Looking for ways to explore the outdoors? Here is a great starting place!
1. Find a Fun Playground
Kids love to go to new and fun playgrounds. It is a great way to begin increasing outdoor time. Climbing, spinning and swinging are all great ways to feed their sensory systems. Sadly, many parks have taken out their swings but they are great for kids. Taking risks and triumphing over new challenges are great ways to build confidence and decrease fears. Many parks have paved paths for strollers. Plan a play day to meet some friends or just go as a family. Check out this site for some of the best playgrounds in America. Maybe one of them is near you! Also, when you are travelling with kids it is always good to check out some playgrounds along the way. It is a great way to help them get their energy out and lower the boredom factor! The photo below is a natural playground we found in Portland, Oregon this past summer.
2. Go on a hike
Hiking is a simple and inexpensive way to get moving and have fun. Family relationships are strengthened as you venture to new places together. If you are new to hiking, start with a short and easy trail. Kids are never too young to start hiking. For the infant, find a carrier that is age appropriate and comfortable for you. With toddlers, find somewhere with even terrain and few obstacles. Even teens love to hike. They may initially resist but once out on the trails, it is amazing to see a change in their attitude. Take time to notice things along the way – the sway of the trees, wildflowers along the path, the quiet or the shapes of the leaves. Be sure and pack some water and a snack! For some trails near you check out http://www.traillink.com/ or http://www.discovertheforest.org/
3. Explore The Night Sky
Night can be a magical time outdoors. Being allowed to be outside after dark is a fun treat for most kids. Grab a blanket or a lawn chair and sit outside. Start at dusk and look for bats. Don’t worry – they are eating bugs! Find the moon. What shape is it? Where is it in the sky? Now look at the stars. If you live close to an urban setting it may be harder to see. Make a point of finding somewhere away from lights. Check out some books on constellations.You might even get to see a shooting star! Night time is a great time to make use of some of the latest technology. Free apps are available for both iPhone and Android phones. Check out SkyView for iPhone and Sky Map or Night Sky Tools for Android. You can even download an app called ISS Detector to tell you where the International Space Station is at any given time so you can locate it moving across your viewing area! If you really get adventurous, many parks have night hikes. Or if star gazing isn’t for you – how about a good old game of flashlight tag? or when summer comes try catching lighting bugs!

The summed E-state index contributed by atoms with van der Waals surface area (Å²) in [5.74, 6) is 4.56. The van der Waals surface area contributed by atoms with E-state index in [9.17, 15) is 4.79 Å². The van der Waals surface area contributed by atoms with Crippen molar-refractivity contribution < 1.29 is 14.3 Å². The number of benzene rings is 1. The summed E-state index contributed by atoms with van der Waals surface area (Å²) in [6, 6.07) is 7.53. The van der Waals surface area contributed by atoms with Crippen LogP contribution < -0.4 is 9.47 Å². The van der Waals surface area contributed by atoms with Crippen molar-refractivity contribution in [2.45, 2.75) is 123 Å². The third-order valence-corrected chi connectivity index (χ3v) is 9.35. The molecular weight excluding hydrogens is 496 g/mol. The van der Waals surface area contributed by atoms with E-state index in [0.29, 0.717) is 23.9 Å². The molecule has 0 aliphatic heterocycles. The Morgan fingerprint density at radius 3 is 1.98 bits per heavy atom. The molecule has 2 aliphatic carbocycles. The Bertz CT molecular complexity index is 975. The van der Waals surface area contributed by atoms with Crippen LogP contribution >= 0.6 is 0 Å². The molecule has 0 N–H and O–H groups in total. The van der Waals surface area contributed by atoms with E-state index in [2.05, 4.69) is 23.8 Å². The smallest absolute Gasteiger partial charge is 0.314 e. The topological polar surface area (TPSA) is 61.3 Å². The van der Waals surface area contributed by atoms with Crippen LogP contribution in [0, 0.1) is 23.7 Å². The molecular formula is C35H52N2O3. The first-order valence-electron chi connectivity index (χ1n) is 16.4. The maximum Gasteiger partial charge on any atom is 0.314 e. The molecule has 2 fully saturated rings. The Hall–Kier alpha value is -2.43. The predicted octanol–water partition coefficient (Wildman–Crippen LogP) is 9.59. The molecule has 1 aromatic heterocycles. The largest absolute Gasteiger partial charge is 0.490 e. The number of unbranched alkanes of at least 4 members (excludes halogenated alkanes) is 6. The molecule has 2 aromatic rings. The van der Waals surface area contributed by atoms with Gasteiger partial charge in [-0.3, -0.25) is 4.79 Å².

4. Visit your local nature center
Nature centers are a great way to learn about the flora and fauna (flowers and plants ) of an area. If you are not familiar with one, Google it or ask around. Get up close to animals, see their homes and get familiar with their sounds. Learn to recognize animal tracks. See how maple trees are tapped to make maple syrup. These are just a few of the things you can learn at a nature center. Seek out special programs for children. As you learn together, nature will become a familiar friend. Familiarity breaks down barriers and fears and makes connecting with nature less intimidating. We found this great nature center in the middle of Wilmington, Delaware:
5. Put up a bird feeder or a bird house
Have you ever stopped to notice how many types of birds you have in your area? Birds are fascinating. Some eat off the ground. Some perch to eat. Others peck on trees to get bugs! Having a bird feeder is a fun way to get closer to birds. Many stores carry bird feeders or you can build one yourself. My personal favorite backyard bird is the hummingbird. Some common brightly colored flowers are very attractive to this tiny bird – bee balm, daylilies, impatiens, and petunias are a few of their favorites. If you prefer to buy a hummingbird feeder - no need to buy expensive food. Just boil 1 cup sugar with 4 cups of water. Cool and add to feeder. Keep the extra in the fridge. Once they find the feeder, they are surprisingly brave and will come close if you stay still.
Cornell Lab of Ornithology is a great resource (www.birds.cornell.edu) to learn about common feeder birds, what they like to eat and how to build a bird house. Merlin Bird ID is an app for mobile devices that helps you identify unknown birds that you see. So, hang up your feeder and start checking out your feathered friends. You'll be amazed!
Try something new this week and let me know how it goes! If you have a favorite park or activity, post it in the comments so we can compile a list of great places to go. Make sure you mention what state it is in.
Hi! I'm Ann - mother of seven, grandmother of two and occupational therapist. My mission is to provide the support families need to raise thriving children and to help you build a family environment that supports healthy development and a pathway to success.
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Rain or Shine Mamma
Children & Nature Network
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